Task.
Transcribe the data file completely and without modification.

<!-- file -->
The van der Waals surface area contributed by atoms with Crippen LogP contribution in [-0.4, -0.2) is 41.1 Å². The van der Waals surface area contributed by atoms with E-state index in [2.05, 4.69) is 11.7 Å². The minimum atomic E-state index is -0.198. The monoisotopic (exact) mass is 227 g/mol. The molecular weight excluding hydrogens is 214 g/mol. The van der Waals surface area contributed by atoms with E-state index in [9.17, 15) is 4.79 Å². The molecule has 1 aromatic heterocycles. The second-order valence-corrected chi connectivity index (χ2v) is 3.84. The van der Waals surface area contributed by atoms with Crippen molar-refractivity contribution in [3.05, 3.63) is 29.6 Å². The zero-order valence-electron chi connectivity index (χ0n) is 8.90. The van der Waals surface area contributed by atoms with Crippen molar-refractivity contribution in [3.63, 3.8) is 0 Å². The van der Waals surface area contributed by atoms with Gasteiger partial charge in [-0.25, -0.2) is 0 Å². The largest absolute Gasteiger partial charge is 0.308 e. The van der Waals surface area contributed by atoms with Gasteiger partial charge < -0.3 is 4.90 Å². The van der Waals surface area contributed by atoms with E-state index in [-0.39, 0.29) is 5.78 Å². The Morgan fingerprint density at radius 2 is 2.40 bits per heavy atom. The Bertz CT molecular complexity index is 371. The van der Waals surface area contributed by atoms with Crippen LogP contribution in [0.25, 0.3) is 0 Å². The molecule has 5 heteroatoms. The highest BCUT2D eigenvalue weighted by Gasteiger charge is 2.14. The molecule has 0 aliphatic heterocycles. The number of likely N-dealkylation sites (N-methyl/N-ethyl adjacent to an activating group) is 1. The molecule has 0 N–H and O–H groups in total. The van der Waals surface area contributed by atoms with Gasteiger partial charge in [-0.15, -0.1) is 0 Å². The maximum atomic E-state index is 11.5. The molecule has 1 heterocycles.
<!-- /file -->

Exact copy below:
The van der Waals surface area contributed by atoms with Crippen LogP contribution in [-0.4, -0.2) is 41.1 Å². The van der Waals surface area contributed by atoms with E-state index in [2.05, 4.69) is 11.7 Å². The minimum atomic E-state index is -0.198. The monoisotopic (exact) mass is 227 g/mol. The molecular weight excluding hydrogens is 214 g/mol. The van der Waals surface area contributed by atoms with E-state index in [9.17, 15) is 4.79 Å². The molecule has 1 aromatic heterocycles. The second-order valence-corrected chi connectivity index (χ2v) is 3.84. The van der Waals surface area contributed by atoms with Crippen molar-refractivity contribution in [3.05, 3.63) is 29.6 Å². The zero-order valence-electron chi connectivity index (χ0n) is 8.90. The van der Waals surface area contributed by atoms with Crippen molar-refractivity contribution in [3.63, 3.8) is 0 Å². The van der Waals surface area contributed by atoms with Gasteiger partial charge in [-0.25, -0.2) is 0 Å². The largest absolute Gasteiger partial charge is 0.308 e. The van der Waals surface area contributed by atoms with Gasteiger partial charge < -0.3 is 4.90 Å². The van der Waals surface area contributed by atoms with E-state index in [-0.39, 0.29) is 5.78 Å². The Morgan fingerprint density at radius 2 is 2.40 bits per heavy atom. The Bertz CT molecular complexity index is 371. The van der Waals surface area contributed by atoms with Crippen LogP contribution in [0.25, 0.3) is 0 Å². The molecule has 5 heteroatoms. The highest BCUT2D eigenvalue weighted by Gasteiger charge is 2.14. The molecule has 0 aliphatic heterocycles. The number of likely N-dealkylation sites (N-methyl/N-ethyl adjacent to an activating group) is 1. The molecule has 0 N–H and O–H groups in total. The van der Waals surface area contributed by atoms with Gasteiger partial charge in [-0.15, -0.1) is 0 Å². The maximum atomic E-state index is 11.5. The molecule has 1 heterocycles.